Radical plans to make top mandarins 'chief executives'
Civil servants seen as 'untouchable and unaccountable' could also be put on four-year contracts
Top civil servants would be forced to leave their posts after four years under plans being drawn up in Government, threatening an all-out war between ministers and the Civil Service, The Independent on Sunday has learnt.
Permanent secretaries would serve fixed terms of four years and could even be renamed chief executives of their departments in a major shake-up of Whitehall that is being pushed by ministers.
Some cabinet ministers are becoming impatient with their civil servants, claiming the service is crippled by "inertia" and inhibiting the Government's policy delivery. But mandarins are resisting a radical shake-up, warning that fixed terms would compromise the impartiality of the Civil Service and force highly skilled individuals to leave for the private sector.
Tensions have been growing between civil servants and ministers since the coalition took over from Labour three years ago. Michael Gove, Theresa May and Philip Hammond are among cabinet ministers said to be pushing for drastic reform, while Steve Hilton, David Cameron's policy chief, left Downing Street after becoming exasperated with civil servants blocking his radical ideas.
Francis Maude, the Cabinet Office minister responsible for the Civil Service, is known to believe that the current system of accountability is not working effectively. He has commissioned the IPPR, a centre-left think tank, to report on how other Westminster-style governments, such as Canada and New Zealand, operate. Last month, Tony Blair's former chief of staff, Jonathan Powell, likened the Civil Service to a "monastic order".
The FDA, the union that represents senior civil servants, warned yesterday that its members would strongly resist any move for four-year contracts.
The plan was attempted by Tony Blair nearly a decade ago but never implemented by the Civil Service, which is now being used by reformists as evidence that mandarins are prone to "inertia". One government source said: "The old system has broken down. Although there are honourable exceptions – especially among the more recent appointments – too many permanent secretaries see themselves as untouchable and unaccountable. Ending tenure would be one sensible step to addressing this – but Blair thought he had done that a decade ago.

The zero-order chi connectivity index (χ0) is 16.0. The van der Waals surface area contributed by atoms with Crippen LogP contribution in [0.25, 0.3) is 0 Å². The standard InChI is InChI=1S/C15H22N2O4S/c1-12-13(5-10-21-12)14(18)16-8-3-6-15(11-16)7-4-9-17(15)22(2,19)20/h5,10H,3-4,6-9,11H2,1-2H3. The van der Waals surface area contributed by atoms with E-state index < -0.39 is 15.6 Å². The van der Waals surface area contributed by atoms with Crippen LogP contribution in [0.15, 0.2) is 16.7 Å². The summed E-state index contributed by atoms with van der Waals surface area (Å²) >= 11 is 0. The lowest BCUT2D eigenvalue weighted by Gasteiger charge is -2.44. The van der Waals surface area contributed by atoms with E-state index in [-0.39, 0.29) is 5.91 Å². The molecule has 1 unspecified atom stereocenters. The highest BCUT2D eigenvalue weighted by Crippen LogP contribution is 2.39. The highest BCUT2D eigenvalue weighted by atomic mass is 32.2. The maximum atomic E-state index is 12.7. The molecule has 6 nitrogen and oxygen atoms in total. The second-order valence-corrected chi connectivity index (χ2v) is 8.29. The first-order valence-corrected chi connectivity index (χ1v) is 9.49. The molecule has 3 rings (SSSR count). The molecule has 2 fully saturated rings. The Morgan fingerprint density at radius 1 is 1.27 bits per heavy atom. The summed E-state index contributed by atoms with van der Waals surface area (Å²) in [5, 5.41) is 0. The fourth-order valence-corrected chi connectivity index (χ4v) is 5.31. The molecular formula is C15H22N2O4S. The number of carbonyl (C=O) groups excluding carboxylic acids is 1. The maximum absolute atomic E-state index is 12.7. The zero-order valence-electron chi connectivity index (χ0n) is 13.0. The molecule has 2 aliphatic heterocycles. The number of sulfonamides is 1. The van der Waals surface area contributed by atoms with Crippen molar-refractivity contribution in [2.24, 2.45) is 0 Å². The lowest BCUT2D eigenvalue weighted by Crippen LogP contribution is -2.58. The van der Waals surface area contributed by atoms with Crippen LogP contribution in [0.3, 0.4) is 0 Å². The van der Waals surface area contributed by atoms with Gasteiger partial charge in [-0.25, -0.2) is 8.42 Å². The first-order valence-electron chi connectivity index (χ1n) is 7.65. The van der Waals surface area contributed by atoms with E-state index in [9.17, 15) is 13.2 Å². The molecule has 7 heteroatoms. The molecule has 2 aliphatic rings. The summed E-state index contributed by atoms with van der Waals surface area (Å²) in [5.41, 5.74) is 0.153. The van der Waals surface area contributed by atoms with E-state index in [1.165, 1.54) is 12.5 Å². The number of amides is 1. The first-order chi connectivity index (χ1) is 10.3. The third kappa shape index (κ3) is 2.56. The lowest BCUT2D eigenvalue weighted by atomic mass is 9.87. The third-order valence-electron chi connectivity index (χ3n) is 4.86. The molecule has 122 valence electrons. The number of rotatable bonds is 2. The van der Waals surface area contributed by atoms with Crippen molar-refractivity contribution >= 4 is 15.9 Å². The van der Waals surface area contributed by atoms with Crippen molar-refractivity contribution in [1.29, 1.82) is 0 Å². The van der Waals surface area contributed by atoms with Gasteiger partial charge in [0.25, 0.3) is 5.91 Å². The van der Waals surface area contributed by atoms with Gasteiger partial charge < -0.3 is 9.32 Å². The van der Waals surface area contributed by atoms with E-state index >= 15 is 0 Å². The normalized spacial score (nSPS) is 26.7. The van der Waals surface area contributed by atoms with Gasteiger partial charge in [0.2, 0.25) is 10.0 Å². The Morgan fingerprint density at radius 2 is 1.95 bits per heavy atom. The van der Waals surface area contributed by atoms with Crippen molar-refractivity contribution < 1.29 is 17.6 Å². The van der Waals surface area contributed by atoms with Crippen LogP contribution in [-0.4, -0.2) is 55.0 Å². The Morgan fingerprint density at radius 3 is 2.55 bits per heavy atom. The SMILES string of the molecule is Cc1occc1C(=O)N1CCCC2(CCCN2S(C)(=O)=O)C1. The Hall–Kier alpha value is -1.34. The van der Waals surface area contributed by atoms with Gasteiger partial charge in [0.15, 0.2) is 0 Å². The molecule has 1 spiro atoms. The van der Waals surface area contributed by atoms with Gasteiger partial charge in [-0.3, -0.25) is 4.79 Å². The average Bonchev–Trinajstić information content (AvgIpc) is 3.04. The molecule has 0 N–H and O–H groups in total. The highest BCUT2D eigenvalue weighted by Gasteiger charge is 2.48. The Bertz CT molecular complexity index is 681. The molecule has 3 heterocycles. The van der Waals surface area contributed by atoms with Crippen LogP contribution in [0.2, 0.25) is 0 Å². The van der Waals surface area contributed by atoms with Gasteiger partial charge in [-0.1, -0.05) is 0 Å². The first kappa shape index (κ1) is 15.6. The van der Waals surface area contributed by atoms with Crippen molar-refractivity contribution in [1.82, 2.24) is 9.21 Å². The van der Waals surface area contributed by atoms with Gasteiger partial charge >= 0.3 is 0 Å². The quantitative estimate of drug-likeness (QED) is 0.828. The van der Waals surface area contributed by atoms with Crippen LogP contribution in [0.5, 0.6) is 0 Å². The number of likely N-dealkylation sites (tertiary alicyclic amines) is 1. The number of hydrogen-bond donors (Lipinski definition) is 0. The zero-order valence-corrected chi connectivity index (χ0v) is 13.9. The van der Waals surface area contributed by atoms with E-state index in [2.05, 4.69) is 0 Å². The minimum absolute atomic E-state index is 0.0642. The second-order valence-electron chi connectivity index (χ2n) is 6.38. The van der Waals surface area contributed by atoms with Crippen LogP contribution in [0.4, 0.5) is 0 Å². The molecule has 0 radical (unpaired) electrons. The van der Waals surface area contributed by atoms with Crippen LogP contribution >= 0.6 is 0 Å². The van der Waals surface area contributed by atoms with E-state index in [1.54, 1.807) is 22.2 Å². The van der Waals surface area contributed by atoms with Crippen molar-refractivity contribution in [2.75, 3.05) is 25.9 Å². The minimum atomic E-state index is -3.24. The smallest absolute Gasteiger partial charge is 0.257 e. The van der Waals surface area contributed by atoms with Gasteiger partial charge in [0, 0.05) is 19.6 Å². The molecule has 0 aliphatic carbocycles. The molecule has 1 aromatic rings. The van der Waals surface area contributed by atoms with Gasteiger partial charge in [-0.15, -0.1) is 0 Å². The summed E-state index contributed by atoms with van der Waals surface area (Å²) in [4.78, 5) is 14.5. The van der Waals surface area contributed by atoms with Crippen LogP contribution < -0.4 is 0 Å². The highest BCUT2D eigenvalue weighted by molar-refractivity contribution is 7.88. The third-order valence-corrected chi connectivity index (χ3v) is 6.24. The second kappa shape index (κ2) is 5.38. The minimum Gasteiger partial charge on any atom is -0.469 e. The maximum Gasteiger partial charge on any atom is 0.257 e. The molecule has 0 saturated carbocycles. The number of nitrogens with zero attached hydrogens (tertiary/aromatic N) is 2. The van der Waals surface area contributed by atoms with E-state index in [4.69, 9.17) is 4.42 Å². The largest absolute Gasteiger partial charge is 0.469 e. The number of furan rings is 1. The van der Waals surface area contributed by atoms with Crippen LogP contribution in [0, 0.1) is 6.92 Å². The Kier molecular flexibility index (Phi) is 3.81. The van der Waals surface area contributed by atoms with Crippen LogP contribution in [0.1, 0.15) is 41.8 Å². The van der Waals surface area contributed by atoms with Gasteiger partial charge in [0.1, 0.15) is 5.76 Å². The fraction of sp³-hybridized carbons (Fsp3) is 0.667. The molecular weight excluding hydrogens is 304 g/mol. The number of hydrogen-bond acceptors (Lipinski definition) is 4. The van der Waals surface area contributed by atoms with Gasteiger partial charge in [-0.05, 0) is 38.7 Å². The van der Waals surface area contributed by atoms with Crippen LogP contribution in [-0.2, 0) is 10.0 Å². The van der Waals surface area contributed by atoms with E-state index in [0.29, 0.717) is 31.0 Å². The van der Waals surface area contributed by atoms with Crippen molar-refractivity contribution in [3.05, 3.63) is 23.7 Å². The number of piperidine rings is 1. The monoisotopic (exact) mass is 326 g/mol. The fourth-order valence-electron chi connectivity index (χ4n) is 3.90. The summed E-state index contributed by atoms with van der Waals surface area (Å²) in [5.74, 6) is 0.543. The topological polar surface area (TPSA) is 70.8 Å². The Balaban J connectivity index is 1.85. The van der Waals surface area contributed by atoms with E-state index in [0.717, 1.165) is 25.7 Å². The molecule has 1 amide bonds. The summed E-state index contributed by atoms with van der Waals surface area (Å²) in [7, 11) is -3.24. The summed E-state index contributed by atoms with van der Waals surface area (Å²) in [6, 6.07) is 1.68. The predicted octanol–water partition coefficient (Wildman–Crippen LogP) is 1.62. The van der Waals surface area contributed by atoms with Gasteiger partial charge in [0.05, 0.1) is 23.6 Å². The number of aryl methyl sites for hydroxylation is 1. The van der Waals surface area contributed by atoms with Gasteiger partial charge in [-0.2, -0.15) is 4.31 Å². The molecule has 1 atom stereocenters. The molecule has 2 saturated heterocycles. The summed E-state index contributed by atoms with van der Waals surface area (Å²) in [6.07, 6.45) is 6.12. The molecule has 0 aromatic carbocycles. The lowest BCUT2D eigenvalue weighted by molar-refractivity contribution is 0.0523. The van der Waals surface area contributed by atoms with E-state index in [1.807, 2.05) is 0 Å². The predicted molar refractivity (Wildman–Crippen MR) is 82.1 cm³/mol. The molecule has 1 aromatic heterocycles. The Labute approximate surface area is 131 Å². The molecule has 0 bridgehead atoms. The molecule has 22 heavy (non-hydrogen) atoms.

"We need to remind the Civil Service that they are, above all, public servants. The most senior civil servant in each department should be focused on delivering the Government's agenda and should probably be called chief executives. That would sharpen their minds as to what their role was."
According to one insider, a senior official said that ministers should "think why they're called permanent secretaries", noting that ministers were here today, gone tomorrow, whereas the permanent secretary would be there for ever.
Nick Herbert, the Conservative former police minister, is to launch a research project into more radical reform of the machinery of government. He said: "The absurd fiction is that ministers are responsible for everything that happens in their department, including operational matters, while civil servants are essentially unaccountable. The result is that no one is actually accountable for failure. Ending the tenure of permanent secretaries would be a useful step towards sharpened accountability, but real reform means going further, with experienced chief executives who know how to run things and who'll be held responsible for performance."
Since the coalition was formed in 2010, 18 out of the 20 permanent secretaries in charge of departments have changed. Only Sir Nicholas Macpherson at the Treasury and Jonathan Stephens at the DCMS remain in place from the Labour government.
Mr Blair, in his speech on Civil Service reform in February 2004, said: "If we want the Civil Service to be more entrepreneurial, to be more adventurous like their private sector counterparts, we have to loosen up. I know we, like you, have to be held to account. But sometimes we can be so frightened of the process of accountability, we opt for inertia."
In New Zealand, which is being held up as a potential model for reform, the most senior civil servant in a department is called a chief executive, with the focus on delivery of policy during a parliamentary term. Appointments of senior civil servants are decided by an independent State Services Commission, with some consultation of ministers.
Dave Penman, general secretary of the FDA, said: "We don't actually think the Civil Service is broken. This seems to be an attempt at more ministerial control. Permanent secretaries are already paid thousands less than the going rate in the private sector. If you start messing about with them, they will go somewhere else.
"It just simply doesn't stand up to scrutiny. We believe it would deliver bad government. Those FDA members [who are senior civil servants] can sit on their hands and not do it. Permanent secretaries are there to service any minister and any government, and are not associated with a particular government or a particular minister."
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